Queer as Folk actor finds commercial work drying up

By Advocate.com Editors

Originally published on Advocate.com July 03 2001 11:00 PM ET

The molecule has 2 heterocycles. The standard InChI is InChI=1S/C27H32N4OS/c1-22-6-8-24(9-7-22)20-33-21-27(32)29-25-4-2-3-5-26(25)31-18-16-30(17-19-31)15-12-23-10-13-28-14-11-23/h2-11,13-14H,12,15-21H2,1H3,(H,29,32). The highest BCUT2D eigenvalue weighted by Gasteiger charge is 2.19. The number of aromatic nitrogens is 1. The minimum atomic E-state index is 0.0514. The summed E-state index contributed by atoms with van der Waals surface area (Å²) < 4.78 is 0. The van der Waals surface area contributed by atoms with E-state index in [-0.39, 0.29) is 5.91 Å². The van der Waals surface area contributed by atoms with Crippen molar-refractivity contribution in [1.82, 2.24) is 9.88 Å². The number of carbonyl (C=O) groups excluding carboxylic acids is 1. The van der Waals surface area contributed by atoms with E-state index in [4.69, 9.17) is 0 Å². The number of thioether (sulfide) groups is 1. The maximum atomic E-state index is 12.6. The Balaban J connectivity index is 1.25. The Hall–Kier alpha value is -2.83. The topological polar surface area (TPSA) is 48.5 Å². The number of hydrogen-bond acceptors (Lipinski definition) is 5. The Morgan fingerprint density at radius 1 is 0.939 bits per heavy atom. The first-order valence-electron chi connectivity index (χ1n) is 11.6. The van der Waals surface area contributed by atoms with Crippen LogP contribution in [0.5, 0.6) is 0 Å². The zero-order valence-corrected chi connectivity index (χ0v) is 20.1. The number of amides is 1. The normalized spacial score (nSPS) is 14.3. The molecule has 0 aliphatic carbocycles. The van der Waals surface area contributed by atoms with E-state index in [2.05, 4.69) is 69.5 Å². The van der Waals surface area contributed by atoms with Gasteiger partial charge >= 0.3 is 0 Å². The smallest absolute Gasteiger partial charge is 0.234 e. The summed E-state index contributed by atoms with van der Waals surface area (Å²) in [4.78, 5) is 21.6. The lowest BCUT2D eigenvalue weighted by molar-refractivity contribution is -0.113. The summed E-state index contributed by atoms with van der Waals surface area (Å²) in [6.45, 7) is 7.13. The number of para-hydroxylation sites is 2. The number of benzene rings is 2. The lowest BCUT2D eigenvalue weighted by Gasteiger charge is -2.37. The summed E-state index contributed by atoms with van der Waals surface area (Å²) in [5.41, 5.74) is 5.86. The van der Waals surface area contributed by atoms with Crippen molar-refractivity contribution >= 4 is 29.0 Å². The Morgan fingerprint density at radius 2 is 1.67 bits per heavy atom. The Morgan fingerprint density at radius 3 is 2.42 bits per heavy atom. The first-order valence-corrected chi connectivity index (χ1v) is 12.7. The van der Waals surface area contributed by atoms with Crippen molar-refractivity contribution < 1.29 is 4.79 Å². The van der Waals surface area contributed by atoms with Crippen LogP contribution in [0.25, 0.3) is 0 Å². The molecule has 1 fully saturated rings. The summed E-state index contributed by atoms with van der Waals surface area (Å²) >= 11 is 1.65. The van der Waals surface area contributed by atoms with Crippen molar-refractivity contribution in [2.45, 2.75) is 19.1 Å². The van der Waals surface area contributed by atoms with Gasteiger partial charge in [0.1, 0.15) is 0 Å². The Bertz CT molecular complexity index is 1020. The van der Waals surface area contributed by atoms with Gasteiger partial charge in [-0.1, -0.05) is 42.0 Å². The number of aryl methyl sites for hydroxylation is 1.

Scott Lowell, the actor who portrays the genial accountant Ted in Showtime’s gay-saturated series Queer as Folk, is finding that becoming famous for playing a gay character is causing commercial offers to fade away, according to 365Gay.com. Prior to appearing in the hit show, Lowell was acting in a dozen or so commercials a year for a variety of clients. Most notably, he did a campaign for Budget Rent a Car last year that went on to win a variety of awards, including a Golden Lion and a Clio. When the company went to produce a second wave of commercials, however, Lowell was no longer a part of the project. Budget claimed that the actor was, variously, “unavailable,” “difficult to work with,” or “wanted too much money.” Lowell’s agent, Lawrence Har of Abrams Artists Agency, claims that “a lot of things were not adding up,” so he called the agency and said he “knew what they were doing, and they changed their whole mood—it was like night and day—and they said they wanted him.” Pryce Boeye, senior director of national marketing at Budget, said, “We were very pleased with Scott’s performance, so much so that we wanted him back, and the last thing we wanted to do was mess with the chemistry.” When it came time to cast, though, he said Lowell’s agent “came back with a figure that was a lot more than we were willing to pay.” For his part, Lowell stated, “When they did come back with an offer…they low-balled me on the money. After they were spreading lies about me, which was insulting, and now the money was insulting, my instincts were not to do it.” It turns out this is hardly the first time this has happened. Openly gay actor John Slomin, who played half of the gay couple in the groundbreaking 1994 ad for Swedish furniture retailer IKEA, claims that after the ad aired, “I didn’t book another network spot for three years. Before that, I used to do four to 10 commercials a year.” The IKEA ad ran only for three weeks and was pulled after bomb threats were made to the stores.